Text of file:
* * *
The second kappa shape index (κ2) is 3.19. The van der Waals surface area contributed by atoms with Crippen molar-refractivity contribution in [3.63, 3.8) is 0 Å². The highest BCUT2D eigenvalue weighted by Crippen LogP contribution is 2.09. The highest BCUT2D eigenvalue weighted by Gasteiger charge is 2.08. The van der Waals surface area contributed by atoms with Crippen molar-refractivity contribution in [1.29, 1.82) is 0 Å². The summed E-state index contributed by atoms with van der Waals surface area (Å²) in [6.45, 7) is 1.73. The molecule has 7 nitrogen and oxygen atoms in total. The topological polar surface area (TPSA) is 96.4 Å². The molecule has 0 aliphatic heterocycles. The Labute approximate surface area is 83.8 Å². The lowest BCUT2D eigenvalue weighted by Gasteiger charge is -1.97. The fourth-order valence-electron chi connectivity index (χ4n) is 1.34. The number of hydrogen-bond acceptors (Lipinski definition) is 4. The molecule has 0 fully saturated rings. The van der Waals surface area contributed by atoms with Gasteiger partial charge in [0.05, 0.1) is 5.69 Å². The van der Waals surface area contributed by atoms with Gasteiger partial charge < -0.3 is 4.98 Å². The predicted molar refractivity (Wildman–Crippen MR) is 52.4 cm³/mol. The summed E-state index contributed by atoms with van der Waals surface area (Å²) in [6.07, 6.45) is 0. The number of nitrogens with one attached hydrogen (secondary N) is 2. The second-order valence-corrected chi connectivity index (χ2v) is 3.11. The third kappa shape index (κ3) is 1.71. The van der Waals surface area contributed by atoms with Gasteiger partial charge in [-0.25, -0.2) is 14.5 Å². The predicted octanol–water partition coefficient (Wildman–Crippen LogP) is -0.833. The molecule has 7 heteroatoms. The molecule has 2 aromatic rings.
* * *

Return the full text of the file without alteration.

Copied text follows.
The second kappa shape index (κ2) is 3.19. The van der Waals surface area contributed by atoms with Crippen molar-refractivity contribution in [3.63, 3.8) is 0 Å². The highest BCUT2D eigenvalue weighted by Crippen LogP contribution is 2.09. The highest BCUT2D eigenvalue weighted by Gasteiger charge is 2.08. The van der Waals surface area contributed by atoms with Crippen molar-refractivity contribution in [1.29, 1.82) is 0 Å². The summed E-state index contributed by atoms with van der Waals surface area (Å²) in [6.45, 7) is 1.73. The molecule has 7 nitrogen and oxygen atoms in total. The topological polar surface area (TPSA) is 96.4 Å². The molecule has 0 aliphatic heterocycles. The Labute approximate surface area is 83.8 Å². The lowest BCUT2D eigenvalue weighted by Gasteiger charge is -1.97. The fourth-order valence-electron chi connectivity index (χ4n) is 1.34. The number of hydrogen-bond acceptors (Lipinski definition) is 4. The molecule has 0 fully saturated rings. The van der Waals surface area contributed by atoms with Gasteiger partial charge in [0.05, 0.1) is 5.69 Å². The van der Waals surface area contributed by atoms with Gasteiger partial charge < -0.3 is 4.98 Å². The predicted molar refractivity (Wildman–Crippen MR) is 52.4 cm³/mol. The summed E-state index contributed by atoms with van der Waals surface area (Å²) in [6.07, 6.45) is 0. The number of nitrogens with one attached hydrogen (secondary N) is 2. The second-order valence-corrected chi connectivity index (χ2v) is 3.11. The third kappa shape index (κ3) is 1.71. The van der Waals surface area contributed by atoms with Gasteiger partial charge in [-0.25, -0.2) is 14.5 Å². The predicted octanol–water partition coefficient (Wildman–Crippen LogP) is -0.833. The molecule has 7 heteroatoms. The molecule has 2 aromatic rings.